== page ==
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In the university environment, we are continually engaged with other people's ideas: we read them in texts, hear them in lecture, discuss them in class, and incorporate them into our own writing. Using information sources in an ethical manner and avoiding plagiarism is important both from the standpoint of personal integrity but also to meet University of Arizona expectations and requirements in regards to academic integrity.
[Adapted from: Plagiarism; What It is and How to Recognize and Avoid It. By The Writing Tutorial Services, Indiana University, Bloomington, Indiana.]
In this module you will learn how to:
Plagiarism is a form of academic dishonesty. It is defined as using another person's ideas and words without clearly acknowledging the source of that information.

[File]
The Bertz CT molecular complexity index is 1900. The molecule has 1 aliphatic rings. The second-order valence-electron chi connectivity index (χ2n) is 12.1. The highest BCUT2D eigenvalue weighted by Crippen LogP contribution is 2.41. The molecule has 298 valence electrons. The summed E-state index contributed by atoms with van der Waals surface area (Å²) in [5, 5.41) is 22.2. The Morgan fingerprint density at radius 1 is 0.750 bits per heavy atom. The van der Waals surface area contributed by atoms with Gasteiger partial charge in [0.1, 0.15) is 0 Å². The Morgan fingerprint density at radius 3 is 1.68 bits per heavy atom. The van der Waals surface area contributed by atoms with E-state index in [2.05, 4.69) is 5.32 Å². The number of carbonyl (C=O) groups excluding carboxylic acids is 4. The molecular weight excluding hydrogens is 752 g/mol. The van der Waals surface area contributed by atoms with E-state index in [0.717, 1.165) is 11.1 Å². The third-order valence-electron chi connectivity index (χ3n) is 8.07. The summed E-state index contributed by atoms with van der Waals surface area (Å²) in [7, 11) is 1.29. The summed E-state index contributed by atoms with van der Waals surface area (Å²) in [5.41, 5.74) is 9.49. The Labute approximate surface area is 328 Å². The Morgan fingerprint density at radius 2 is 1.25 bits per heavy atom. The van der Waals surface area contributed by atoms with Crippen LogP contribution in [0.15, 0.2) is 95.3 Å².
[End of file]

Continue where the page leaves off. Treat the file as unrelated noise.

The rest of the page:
The following are three differences between plagiarism and copyright infringement (Stearns, 1999):
Stearns, Laurie. "Copy Wrong: Plagiarism, Process, Property, and the Law." in Perspectives on Plagiarism and Intellectual Property in a Postmodern World. Eds. Lise Buranen and Alice Myers Roy. State University of New York Press, 1999. eBook Collection (EBSCOhost). EBSCO. Web. 27 Oct. 2011.
Read Stanley Fish's op-ed piece in the New York Times titled "Plagiarism is Not a Big Moral Deal."
Although some students and even professors may not think plagiarism is a big deal, the University of Arizona takes the issue of academic integrity very seriously. The Code of Academic Integrity from the Dean of Students Office states:
"Integrity and ethical behavior are expected of every student in all academic work. This Academic Integrity principle stands for honesty in all class work, and ethical conduct in all labs and clinical assignments."